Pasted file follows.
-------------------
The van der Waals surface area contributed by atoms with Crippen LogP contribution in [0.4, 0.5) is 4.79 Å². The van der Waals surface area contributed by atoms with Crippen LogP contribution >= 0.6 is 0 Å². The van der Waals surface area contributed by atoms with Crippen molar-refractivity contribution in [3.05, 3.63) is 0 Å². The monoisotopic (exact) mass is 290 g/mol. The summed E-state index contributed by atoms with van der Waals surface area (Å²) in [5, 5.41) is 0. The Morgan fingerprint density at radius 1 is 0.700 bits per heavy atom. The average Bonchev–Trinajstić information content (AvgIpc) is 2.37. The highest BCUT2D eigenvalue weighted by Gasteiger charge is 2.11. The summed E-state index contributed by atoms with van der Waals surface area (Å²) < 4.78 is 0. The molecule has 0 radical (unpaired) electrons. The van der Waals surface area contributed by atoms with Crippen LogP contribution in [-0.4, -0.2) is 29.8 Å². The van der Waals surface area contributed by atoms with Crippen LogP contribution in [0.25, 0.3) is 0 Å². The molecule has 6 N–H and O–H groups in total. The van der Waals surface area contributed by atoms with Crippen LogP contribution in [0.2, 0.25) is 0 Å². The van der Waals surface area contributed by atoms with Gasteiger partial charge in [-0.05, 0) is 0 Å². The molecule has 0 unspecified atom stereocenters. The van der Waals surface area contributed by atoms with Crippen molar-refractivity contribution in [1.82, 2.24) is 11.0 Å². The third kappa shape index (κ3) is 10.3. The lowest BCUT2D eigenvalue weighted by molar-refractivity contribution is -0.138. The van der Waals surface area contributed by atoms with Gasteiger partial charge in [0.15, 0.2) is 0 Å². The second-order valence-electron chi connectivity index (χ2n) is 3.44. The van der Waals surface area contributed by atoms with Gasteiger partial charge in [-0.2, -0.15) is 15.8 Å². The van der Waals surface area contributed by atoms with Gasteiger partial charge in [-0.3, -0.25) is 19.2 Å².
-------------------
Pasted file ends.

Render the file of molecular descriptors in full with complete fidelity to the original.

The van der Waals surface area contributed by atoms with Crippen LogP contribution in [0.4, 0.5) is 4.79 Å². The van der Waals surface area contributed by atoms with Crippen LogP contribution >= 0.6 is 0 Å². The van der Waals surface area contributed by atoms with Crippen molar-refractivity contribution in [3.05, 3.63) is 0 Å². The monoisotopic (exact) mass is 290 g/mol. The summed E-state index contributed by atoms with van der Waals surface area (Å²) in [5, 5.41) is 0. The Morgan fingerprint density at radius 1 is 0.700 bits per heavy atom. The average Bonchev–Trinajstić information content (AvgIpc) is 2.37. The highest BCUT2D eigenvalue weighted by Gasteiger charge is 2.11. The summed E-state index contributed by atoms with van der Waals surface area (Å²) < 4.78 is 0. The molecule has 0 radical (unpaired) electrons. The van der Waals surface area contributed by atoms with Crippen LogP contribution in [-0.4, -0.2) is 29.8 Å². The van der Waals surface area contributed by atoms with Crippen LogP contribution in [0.25, 0.3) is 0 Å². The molecule has 6 N–H and O–H groups in total. The van der Waals surface area contributed by atoms with Crippen LogP contribution in [0.2, 0.25) is 0 Å². The van der Waals surface area contributed by atoms with Gasteiger partial charge in [-0.05, 0) is 0 Å². The molecule has 0 unspecified atom stereocenters. The van der Waals surface area contributed by atoms with Crippen molar-refractivity contribution in [1.82, 2.24) is 11.0 Å². The third kappa shape index (κ3) is 10.3. The lowest BCUT2D eigenvalue weighted by molar-refractivity contribution is -0.138. The van der Waals surface area contributed by atoms with Gasteiger partial charge in [0.15, 0.2) is 0 Å². The second-order valence-electron chi connectivity index (χ2n) is 3.44. The van der Waals surface area contributed by atoms with Gasteiger partial charge in [-0.2, -0.15) is 15.8 Å². The van der Waals surface area contributed by atoms with Gasteiger partial charge in [-0.3, -0.25) is 19.2 Å².